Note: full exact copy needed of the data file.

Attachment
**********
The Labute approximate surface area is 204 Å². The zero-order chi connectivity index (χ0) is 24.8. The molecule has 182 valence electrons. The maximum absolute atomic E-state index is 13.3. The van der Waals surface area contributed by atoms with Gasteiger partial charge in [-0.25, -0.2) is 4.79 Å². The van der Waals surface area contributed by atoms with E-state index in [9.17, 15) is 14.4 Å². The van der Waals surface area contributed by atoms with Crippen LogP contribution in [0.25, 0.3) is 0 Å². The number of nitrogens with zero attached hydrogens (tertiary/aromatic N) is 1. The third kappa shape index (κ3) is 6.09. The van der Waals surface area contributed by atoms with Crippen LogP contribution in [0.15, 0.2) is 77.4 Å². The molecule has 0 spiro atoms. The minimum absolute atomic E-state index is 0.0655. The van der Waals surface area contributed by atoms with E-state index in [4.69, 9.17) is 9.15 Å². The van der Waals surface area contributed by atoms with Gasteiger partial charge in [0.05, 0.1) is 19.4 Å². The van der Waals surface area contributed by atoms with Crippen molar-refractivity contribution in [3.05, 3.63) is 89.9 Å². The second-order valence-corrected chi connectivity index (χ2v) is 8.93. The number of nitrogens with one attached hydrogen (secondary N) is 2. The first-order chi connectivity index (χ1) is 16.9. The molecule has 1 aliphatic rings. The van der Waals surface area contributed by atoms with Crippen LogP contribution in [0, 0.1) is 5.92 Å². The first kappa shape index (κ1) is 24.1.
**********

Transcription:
The Labute approximate surface area is 204 Å². The zero-order chi connectivity index (χ0) is 24.8. The molecule has 182 valence electrons. The maximum absolute atomic E-state index is 13.3. The van der Waals surface area contributed by atoms with Gasteiger partial charge in [-0.25, -0.2) is 4.79 Å². The van der Waals surface area contributed by atoms with E-state index in [9.17, 15) is 14.4 Å². The van der Waals surface area contributed by atoms with Crippen LogP contribution in [0.25, 0.3) is 0 Å². The number of nitrogens with zero attached hydrogens (tertiary/aromatic N) is 1. The third kappa shape index (κ3) is 6.09. The van der Waals surface area contributed by atoms with Crippen LogP contribution in [0.15, 0.2) is 77.4 Å². The molecule has 0 spiro atoms. The minimum absolute atomic E-state index is 0.0655. The van der Waals surface area contributed by atoms with E-state index in [4.69, 9.17) is 9.15 Å². The van der Waals surface area contributed by atoms with Gasteiger partial charge in [0.05, 0.1) is 19.4 Å². The van der Waals surface area contributed by atoms with Crippen molar-refractivity contribution in [3.05, 3.63) is 89.9 Å². The second-order valence-corrected chi connectivity index (χ2v) is 8.93. The number of nitrogens with one attached hydrogen (secondary N) is 2. The first-order chi connectivity index (χ1) is 16.9. The molecule has 1 aliphatic rings. The van der Waals surface area contributed by atoms with Crippen LogP contribution in [0, 0.1) is 5.92 Å². The first kappa shape index (κ1) is 24.1.